Once upon a time, back in my teaching days at Minnesota State University in Mankato, the Chair of the Agronomy Department, Dr. Mohammed Azad, lived in the modest white stucco house clinging to the James Avenue hillside like the American middleclass clutching by its bloody fingernails to its disintegrating economic status. Mo had two PhDs—agronomy and hydrology—so I called him Dr. Dr. I often queried him in the words of Harry Nilsson: “Doctor, Doctor, ain’t there nothin’ I can take, Doctor, Doctor, to relieve this belly ache?”
I’m an atheist; Mo was a Bangladeshi recovering Muslim. He’d come whistling down the sidewalk on his way to catch the bus, swinging the old-fashioned leather briefcase his father had bought in London when he was a student and given to Mo when Mo moved to the States. I’d be sitting on the porch reading, and I’d holler, “Yo, Mo!”
Mo would stop and poke his head through a thin spot in our hedge and reply, “Is that Teresa Dave-Ass on his porch daveno reee-ding like one little girrr-l?”
In a moment of weakness induced by Mo’s post-Simpsons martinis, I had revealed how the kids in elementary school teased me about my name.
Before you call me a bigot and admonish me for not allowing this man the dignity of his name, let me say that we grew to be friends watching The Simpsons. He didn’t specify the show when he invited me over to meet his favorite TV character. He told me he’d blend me up one chutney squishie. I didn’t know what chutney was, let alone something called a chutney squishie. When I wasn’t reading student work, all I watched on TV were the animal shows. Mo’s favorite character was Apu, the Indian from India, who runs the Kwik-E-Mart.
I know what you’re thinking: “How is it that a cultivated fellow like Dr. Mo Azad, a guy with two PhDs, would tolerate— let alone enjoy—a cultural stereotype like Apu?” The answer is that Mo didn’t have a gram of pretense or political correctness in him. I suppose the answer could also be that Mo was Muslim and Apu is Hindu. Yes, Mo was in recovery, but the residue of any monotheist delusion is tough to shed. I prefer to believe that Mo’s expansive heart had room for a good laugh on anybody.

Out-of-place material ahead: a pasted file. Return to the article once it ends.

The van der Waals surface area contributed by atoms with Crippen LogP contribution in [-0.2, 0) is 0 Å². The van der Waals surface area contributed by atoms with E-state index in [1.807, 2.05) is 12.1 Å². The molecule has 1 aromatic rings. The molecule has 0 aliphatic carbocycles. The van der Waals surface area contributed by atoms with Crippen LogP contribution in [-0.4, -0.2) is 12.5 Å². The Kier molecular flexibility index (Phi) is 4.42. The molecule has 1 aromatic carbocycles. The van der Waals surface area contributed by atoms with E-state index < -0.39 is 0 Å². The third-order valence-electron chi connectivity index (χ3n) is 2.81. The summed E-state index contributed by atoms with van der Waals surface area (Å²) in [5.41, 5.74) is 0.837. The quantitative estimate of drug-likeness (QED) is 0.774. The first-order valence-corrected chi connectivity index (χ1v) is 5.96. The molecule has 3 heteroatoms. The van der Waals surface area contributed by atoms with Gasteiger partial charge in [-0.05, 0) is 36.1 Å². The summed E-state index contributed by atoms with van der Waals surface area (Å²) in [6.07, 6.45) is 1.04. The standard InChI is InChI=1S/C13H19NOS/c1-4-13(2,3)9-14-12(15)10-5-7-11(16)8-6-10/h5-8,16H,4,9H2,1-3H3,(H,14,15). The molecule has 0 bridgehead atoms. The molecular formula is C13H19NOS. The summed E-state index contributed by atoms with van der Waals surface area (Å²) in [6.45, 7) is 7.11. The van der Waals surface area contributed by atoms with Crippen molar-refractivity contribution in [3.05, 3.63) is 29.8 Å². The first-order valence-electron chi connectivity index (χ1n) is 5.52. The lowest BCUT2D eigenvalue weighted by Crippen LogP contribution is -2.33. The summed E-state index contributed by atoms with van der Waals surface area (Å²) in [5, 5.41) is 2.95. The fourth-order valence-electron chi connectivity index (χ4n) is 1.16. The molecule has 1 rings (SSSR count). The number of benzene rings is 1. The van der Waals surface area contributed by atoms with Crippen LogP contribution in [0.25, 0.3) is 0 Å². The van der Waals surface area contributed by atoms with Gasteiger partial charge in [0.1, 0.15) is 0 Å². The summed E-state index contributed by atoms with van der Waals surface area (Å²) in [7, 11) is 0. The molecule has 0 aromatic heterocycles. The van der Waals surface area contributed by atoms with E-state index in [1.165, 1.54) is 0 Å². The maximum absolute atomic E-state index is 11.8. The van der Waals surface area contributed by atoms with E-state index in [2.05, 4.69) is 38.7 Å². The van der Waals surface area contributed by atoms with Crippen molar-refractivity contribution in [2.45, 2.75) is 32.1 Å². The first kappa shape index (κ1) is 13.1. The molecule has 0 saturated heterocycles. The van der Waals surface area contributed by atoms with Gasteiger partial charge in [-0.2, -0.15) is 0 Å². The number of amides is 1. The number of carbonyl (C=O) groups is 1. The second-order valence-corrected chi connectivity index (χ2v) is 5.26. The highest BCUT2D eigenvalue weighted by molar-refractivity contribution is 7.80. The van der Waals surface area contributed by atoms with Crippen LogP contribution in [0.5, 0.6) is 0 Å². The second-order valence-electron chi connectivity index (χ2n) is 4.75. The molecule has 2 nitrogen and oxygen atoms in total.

What Mo’s heart did not have, however, was room for dogs. This was the only character flaw I observed Mo to suffer; it clung as tenaciously as a devout dingleberry. So, of course, I went right for it.
This was a golden time for Beck and me and the kids, who were still in high school. One February, our dog Snickers gave birth to six pups in a big cardboard box in the dining room. As the trees filled out and the cattails grew so high we couldn’t see the marsh across Stoltsman Road, we did get to see the momma ducks lead their ducklings across the road, creating traffic back-ups that were fine with everybody. (It’s hard to find a duckling-hater anywhere.)
The pups were now knee-high and ready to give away, except for Norton the runt, who—at that stage of his evolution— looked more like a possum than a dog and barked like a seal. We decided that Norty’s utterance wasn’t a bark at all; we called it a barp. Norty barped like a seal forever; years later, at a gas pump east of Sturgis, South Dakota, a few days before the legendary Harley-Davidson rally, his barp aroused the attention of the famous actor Peter Fonda, who walked over to the old Ford with me, peered into the cab at Norton considering what he might be, and refused to acknowledge that my Dear Nort was a dog at all. It was Fonda’s contention that Norty might be the infamous Chupacabra. Gawd, I hated it when people said that.
Snickers was a Siberian Husky-Golden Retriever mix, and the puppies’ father was a Golden; the pups themselves were beautiful, wonderful American mutts, except our beloved, oxygen-deprived, always-last-to-the-tit mutant Norton, with whom I identified most closely, and who seldom left my side for 12 years rich to overflowing with love as true as a dear friend of any species.
I would gather my attack pups around me on the porch and wait for Mo. I’d hear his door open and close, then the leather soles of his wingtips on the sidewalk.